Has any recent pop star ever so eloquently captured the meaninglessness of life than Britney Spears with “Lucky”? Quite simply, no. Released at a time of relative uncertainty, when Gore and Bush were competing for the White House and most everyone was lacking faith in a future after the 90s, “Lucky” only served to highlight the point that there was little satisfaction in the comforts of capitalism.
Through the lens of a tortured movie star subject to the whims of schedules and sycophants, Spears tells us the tragic story of Lucky, a girl who has it all, yet feels nothing. Reciting the drudgery of Lucky’s mornings, Spears drones, “It’s time for makeup, perfect smile/It’s you they’re all waiting for.” But who does Lucky wait for, one might ask? There’s no special person in her life, no human of any real substance.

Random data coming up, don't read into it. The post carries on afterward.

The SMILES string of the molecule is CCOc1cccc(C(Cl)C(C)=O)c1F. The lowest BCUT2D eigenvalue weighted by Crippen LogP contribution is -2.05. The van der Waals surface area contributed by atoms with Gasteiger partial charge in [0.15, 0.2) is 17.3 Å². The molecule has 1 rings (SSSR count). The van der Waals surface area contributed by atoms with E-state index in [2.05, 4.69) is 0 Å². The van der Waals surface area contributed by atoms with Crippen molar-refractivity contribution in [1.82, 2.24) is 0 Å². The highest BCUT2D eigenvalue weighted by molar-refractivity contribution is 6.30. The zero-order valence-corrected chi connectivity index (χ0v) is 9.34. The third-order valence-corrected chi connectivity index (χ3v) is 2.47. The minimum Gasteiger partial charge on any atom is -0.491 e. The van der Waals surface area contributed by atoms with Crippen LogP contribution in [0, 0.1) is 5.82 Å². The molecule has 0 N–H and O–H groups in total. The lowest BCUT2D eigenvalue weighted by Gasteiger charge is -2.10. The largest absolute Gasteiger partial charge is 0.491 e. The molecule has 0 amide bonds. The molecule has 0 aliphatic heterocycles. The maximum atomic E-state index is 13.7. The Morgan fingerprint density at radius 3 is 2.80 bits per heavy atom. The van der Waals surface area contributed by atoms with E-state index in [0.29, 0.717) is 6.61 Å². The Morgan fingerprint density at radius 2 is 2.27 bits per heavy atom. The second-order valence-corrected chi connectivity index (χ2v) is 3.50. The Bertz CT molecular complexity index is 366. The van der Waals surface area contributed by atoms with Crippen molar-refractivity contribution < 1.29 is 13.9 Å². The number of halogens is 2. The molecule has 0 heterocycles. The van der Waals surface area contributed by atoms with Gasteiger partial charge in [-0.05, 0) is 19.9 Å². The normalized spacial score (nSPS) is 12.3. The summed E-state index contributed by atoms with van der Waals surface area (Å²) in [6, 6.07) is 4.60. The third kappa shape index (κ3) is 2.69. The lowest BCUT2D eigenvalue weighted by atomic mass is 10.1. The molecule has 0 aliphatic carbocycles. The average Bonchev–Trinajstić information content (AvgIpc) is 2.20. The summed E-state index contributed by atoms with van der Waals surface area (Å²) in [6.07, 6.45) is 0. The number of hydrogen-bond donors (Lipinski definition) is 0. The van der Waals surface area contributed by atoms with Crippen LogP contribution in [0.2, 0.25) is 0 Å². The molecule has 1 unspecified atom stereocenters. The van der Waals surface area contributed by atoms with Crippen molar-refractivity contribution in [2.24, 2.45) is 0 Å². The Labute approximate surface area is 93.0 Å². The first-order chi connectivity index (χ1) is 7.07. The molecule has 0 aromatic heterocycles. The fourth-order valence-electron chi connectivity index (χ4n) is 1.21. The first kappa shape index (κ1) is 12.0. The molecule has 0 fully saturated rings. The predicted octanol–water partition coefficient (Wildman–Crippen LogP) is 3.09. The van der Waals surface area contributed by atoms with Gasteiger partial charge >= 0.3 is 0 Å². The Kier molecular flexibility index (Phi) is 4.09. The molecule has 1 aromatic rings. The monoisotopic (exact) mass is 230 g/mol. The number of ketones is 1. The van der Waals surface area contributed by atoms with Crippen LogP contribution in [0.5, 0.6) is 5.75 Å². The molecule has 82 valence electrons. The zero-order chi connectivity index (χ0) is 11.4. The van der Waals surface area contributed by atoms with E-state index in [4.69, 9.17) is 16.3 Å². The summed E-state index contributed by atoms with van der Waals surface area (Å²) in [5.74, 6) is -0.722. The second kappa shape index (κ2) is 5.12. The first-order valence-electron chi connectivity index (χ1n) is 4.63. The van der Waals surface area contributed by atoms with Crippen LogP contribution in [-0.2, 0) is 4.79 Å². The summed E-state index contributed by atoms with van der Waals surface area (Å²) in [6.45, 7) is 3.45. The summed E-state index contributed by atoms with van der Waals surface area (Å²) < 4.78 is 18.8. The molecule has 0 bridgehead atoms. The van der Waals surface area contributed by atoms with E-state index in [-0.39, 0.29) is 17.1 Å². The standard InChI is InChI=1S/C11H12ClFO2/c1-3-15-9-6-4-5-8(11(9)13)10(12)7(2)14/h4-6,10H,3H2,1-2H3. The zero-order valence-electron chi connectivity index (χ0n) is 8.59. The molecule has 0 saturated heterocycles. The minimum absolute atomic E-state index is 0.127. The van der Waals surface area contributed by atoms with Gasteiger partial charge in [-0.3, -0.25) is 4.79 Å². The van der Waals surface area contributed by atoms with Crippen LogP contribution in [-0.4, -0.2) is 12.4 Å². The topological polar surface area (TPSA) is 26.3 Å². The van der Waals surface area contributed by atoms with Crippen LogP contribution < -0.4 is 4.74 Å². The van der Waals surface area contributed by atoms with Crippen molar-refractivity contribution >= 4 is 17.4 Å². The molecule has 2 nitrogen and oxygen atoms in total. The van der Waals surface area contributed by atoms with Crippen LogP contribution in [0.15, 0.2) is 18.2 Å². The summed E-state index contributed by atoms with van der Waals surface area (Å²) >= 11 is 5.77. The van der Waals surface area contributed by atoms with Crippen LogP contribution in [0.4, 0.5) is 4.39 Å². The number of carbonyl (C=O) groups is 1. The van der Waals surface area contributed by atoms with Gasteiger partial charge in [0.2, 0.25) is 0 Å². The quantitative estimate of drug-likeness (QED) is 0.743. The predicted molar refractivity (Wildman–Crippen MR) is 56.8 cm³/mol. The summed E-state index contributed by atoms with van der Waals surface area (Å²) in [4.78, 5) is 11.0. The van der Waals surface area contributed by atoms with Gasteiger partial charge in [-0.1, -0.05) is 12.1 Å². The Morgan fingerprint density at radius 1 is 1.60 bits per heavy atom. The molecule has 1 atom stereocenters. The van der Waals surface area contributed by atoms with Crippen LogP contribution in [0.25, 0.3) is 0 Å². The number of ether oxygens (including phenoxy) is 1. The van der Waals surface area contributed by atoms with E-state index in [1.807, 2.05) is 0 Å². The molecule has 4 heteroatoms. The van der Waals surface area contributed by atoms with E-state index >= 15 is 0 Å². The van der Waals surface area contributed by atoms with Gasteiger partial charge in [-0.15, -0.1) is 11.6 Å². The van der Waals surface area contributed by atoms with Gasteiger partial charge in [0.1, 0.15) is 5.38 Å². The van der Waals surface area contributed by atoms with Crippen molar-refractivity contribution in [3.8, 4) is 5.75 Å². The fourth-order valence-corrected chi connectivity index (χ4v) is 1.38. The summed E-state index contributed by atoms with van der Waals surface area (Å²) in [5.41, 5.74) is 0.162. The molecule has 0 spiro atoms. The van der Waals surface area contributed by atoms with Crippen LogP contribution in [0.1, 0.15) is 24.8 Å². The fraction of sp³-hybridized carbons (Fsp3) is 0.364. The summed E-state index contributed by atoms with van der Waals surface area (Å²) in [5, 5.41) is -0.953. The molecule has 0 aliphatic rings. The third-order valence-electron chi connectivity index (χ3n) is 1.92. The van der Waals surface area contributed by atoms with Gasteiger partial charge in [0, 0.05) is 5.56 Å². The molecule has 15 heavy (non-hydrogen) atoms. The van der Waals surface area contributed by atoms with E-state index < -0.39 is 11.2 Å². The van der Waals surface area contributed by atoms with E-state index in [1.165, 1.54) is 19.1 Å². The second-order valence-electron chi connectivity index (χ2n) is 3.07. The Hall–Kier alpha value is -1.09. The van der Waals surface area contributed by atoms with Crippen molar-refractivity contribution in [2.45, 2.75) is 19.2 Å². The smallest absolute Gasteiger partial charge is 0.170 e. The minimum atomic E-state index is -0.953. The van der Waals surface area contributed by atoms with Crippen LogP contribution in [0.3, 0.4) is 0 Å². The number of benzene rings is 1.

The sheer monotony of Lucky’s existence is further accented as various hair and makeup people groom her while she stares off into the distance or talks angrily on the phone. This leads to the ultimate question of the rich Western world: “If there’s nothing missing in my life, then why do these tears come at night?”
In the end, Spears subtly broaches upon the subject of death with the query, “And the world is spinning and she keeps on winning, but tell me, what happens when it stops?” The “it” being referred to holds the double meaning of both success and life. Never before this moment in 2000 has such an overtly frothy pop star dared to come this close to what some might very well call philosophical. Knowing that Lucky’s old age and eventual demise will leave her with nothing but a lifetime of regret to look back upon, Spears infers that material riches are as useless as they were when Madonna sang about them ironically in 1985 on “Material Girl.”